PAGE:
train <- mydata[train_ind, ]
# TESTING DATA
test <- mydata[-train_ind, ]
library("e1071")
nbc_model <- naiveBayes(train[ , c("Weight", "Height", "Age")], as.factor(train$Position), laplace = 15)
nbc_model
predicted.nbcvalues <- predict(nbc_model, as.data.frame(test))
# report results
tab <- table(predicted.nbcvalues, test$Position)
tab_df <- tidyr::spread(as.data.frame(tab), key = Var2, value = Freq)
sum(diag(table(predicted.nbcvalues, test$Position)))
plot_ly(x = colnames(tab), y = colnames(tab), z = as.matrix(tab_df[, -1]), type = "heatmap")
# write.csv(file="./test.csv" , table(predicted.nbcvalues, test$Position))
#'
#'
#' Heatmap of the actual (vertical columns) and predicted (horizontal rows) MLB data positions based on multi-class naïve Bayesian classifier.
#'
#' ### Medical Specialty Text-Notes Classification
#'
#' Let's demonstrate text-classification using a [clinical transcription text dataset](https://umich.instructure.com/courses/38100/files/folder/Case_Studies/35_MedicalSpecialty_NotesText_Classification_Dataset), which consists of an index and 5 data elements - description, medical_specialty (prediction outcome target), sample_name, transcription, and keywords. Our task is to derive computed phenotypes automatically classifying the 40 different medical specialties using the clinical transcription text.
#'
#'
dataCT <- read.csv('https://umich.instructure.com/files/21152999/download?download_frd=1', header=T)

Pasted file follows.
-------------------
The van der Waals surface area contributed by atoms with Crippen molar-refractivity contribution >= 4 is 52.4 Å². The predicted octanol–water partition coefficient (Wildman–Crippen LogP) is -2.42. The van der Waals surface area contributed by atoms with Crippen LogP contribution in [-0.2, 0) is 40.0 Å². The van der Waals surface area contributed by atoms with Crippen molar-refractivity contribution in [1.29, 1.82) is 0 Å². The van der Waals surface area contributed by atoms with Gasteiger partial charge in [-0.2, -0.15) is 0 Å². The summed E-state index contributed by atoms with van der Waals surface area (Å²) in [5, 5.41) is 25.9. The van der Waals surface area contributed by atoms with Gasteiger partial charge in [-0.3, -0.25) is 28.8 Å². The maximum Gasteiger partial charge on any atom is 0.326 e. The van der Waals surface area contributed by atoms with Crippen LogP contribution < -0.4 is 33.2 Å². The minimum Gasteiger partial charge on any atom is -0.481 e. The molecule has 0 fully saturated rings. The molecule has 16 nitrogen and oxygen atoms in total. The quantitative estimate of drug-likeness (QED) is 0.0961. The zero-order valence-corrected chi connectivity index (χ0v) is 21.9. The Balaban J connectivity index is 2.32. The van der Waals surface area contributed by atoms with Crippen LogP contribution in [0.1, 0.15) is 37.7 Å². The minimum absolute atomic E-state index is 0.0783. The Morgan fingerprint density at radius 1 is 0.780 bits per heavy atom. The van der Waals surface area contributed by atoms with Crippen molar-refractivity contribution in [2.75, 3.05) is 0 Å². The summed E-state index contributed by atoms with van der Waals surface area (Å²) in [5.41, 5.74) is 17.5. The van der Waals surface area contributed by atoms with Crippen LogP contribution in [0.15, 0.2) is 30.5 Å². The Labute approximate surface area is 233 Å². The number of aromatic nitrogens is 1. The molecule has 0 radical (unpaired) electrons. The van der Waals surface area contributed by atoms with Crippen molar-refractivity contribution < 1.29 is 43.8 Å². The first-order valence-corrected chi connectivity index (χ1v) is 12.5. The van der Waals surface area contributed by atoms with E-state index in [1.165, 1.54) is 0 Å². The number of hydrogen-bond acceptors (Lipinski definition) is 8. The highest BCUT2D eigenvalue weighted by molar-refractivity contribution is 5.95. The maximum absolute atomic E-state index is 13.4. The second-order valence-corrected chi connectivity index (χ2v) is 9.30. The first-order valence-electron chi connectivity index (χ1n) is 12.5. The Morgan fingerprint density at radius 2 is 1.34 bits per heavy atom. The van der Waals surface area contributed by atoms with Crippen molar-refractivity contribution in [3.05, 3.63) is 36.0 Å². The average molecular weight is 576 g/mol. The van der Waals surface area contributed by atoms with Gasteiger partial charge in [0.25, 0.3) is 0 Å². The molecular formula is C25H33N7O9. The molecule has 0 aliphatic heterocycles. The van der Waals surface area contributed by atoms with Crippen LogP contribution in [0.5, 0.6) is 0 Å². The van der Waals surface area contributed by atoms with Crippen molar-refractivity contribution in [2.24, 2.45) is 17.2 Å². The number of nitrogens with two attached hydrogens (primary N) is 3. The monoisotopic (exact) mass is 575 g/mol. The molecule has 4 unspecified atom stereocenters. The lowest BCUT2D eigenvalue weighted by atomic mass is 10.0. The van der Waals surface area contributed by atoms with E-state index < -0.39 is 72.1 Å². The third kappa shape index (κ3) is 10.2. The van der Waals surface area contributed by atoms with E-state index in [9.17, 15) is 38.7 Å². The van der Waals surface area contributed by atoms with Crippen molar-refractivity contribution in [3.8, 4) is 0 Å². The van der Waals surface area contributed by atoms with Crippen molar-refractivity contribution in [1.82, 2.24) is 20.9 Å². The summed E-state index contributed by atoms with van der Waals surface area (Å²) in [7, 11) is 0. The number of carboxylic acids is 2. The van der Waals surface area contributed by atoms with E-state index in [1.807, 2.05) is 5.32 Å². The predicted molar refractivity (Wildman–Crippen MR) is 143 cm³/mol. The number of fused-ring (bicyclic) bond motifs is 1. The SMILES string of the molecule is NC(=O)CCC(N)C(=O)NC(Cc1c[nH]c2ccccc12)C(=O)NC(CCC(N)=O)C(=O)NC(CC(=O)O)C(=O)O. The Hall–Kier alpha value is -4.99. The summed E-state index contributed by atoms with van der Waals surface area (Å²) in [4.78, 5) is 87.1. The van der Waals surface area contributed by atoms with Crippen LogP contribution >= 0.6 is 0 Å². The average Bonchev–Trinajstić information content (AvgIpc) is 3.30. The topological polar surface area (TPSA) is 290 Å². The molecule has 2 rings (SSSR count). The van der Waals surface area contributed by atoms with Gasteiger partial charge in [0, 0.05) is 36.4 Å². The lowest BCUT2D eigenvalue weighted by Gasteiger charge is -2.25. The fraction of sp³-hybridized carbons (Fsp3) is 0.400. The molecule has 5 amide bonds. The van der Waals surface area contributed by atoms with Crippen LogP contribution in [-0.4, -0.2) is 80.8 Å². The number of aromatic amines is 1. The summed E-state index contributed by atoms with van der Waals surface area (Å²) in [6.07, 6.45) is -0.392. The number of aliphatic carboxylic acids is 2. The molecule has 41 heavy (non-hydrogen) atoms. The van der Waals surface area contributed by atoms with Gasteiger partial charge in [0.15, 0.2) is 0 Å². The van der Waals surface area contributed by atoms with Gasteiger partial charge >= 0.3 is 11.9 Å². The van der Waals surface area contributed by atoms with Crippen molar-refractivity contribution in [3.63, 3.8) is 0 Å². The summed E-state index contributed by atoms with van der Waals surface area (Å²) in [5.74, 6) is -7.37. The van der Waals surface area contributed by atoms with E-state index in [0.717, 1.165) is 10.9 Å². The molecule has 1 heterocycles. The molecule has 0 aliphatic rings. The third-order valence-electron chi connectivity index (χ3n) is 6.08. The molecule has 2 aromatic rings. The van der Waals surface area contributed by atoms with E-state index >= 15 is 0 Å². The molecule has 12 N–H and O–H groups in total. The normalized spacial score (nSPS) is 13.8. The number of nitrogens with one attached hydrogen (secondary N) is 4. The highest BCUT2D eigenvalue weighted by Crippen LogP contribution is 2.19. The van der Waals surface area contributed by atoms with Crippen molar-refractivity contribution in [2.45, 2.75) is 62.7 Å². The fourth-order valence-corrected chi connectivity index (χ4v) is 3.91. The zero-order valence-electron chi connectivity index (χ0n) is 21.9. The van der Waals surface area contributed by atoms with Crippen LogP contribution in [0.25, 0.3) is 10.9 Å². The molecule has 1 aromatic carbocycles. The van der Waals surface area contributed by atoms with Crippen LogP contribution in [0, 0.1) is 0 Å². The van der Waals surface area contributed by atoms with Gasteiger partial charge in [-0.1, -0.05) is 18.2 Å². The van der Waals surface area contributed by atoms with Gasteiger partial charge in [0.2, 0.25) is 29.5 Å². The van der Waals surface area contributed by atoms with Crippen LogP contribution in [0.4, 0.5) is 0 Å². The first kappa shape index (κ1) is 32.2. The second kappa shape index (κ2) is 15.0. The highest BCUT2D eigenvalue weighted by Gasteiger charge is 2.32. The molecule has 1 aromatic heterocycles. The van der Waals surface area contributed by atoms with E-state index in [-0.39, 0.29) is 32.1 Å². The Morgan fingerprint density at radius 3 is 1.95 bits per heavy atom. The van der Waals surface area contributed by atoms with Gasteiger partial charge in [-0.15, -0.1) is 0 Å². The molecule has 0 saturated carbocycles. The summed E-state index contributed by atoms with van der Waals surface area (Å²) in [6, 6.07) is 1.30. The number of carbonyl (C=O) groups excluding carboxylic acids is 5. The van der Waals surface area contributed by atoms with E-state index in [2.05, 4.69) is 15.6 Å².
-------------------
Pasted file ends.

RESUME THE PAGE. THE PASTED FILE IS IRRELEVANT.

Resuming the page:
str(dataCT)
# 1. EDA
library(dplyr)
mySummary <- dataCT %>%
count(medical_specialty, sort = TRUE)
mySummary
plot_ly(dataCT, x = ~medical_specialty) %>%
add_histogram()
# 2. Preprocess the medical clinical notes (transcription)
# library(tm)
dataCT_corpus <- Corpus(VectorSource(dataCT$transcription))
dataCT_corpus_clean <- tm_map(dataCT_corpus, tolower)
dataCT_corpus_clean <- tm_map(dataCT_corpus_clean, removePunctuation)
dataCT_corpus_clean <- tm_map(dataCT_corpus_clean, removeNumbers)
dataCT_corpus_clean <- tm_map(dataCT_corpus_clean, stripWhitespace)
dataCT_corpus_dtm <- DocumentTermMatrix(dataCT_corpus_clean)
set.seed(1234)
subset_train <- sample(nrow(dataCT),floor(nrow(dataCT)*0.8)) # 80% training + 20% testing
dataCT_train <- dataCT[subset_train, ]
dataCT_test <- dataCT[-subset_train, ]
dataCT_corpus_dtm_train <- dataCT_corpus_dtm[subset_train, ]
hn_med_dtm_test <- dataCT_corpus_dtm[-subset_train, ]
dataCT_corpus_train <- dataCT_corpus_clean[subset_train]
dataCT_corpus_test <- dataCT_corpus_clean[-subset_train]
dataCT_train$MedSpecFac <- factor(dataCT_train$medical_specialty)
dataCT_test$MedSpecFac <- factor(dataCT_test$medical_specialty)
# prop.table(table(dataCT_test$medical_specialty))
prop.table(table(dataCT_test$MedSpecFac))
summary(findFreqTerms(dataCT_corpus_dtm_train, 5))
dataCT_corpus_dict <- as.character(findFreqTerms(dataCT_corpus_dtm_train, 5))
dataCT_train1 <- DocumentTermMatrix(dataCT_corpus_train, list(dictionary=dataCT_corpus_dict))
dataCT_test1 <- DocumentTermMatrix(dataCT_corpus_test, list(dictionary=dataCT_corpus_dict))
dataCT_train1 <- apply(dataCT_train1, MARGIN = 2, convert_counts)
dataCT_test1 <- apply(dataCT_test1, MARGIN = 2, convert_counts)
dataCT_classifier <- naiveBayes(dataCT_train1, dataCT_train$MedSpecFac, laplace = 0)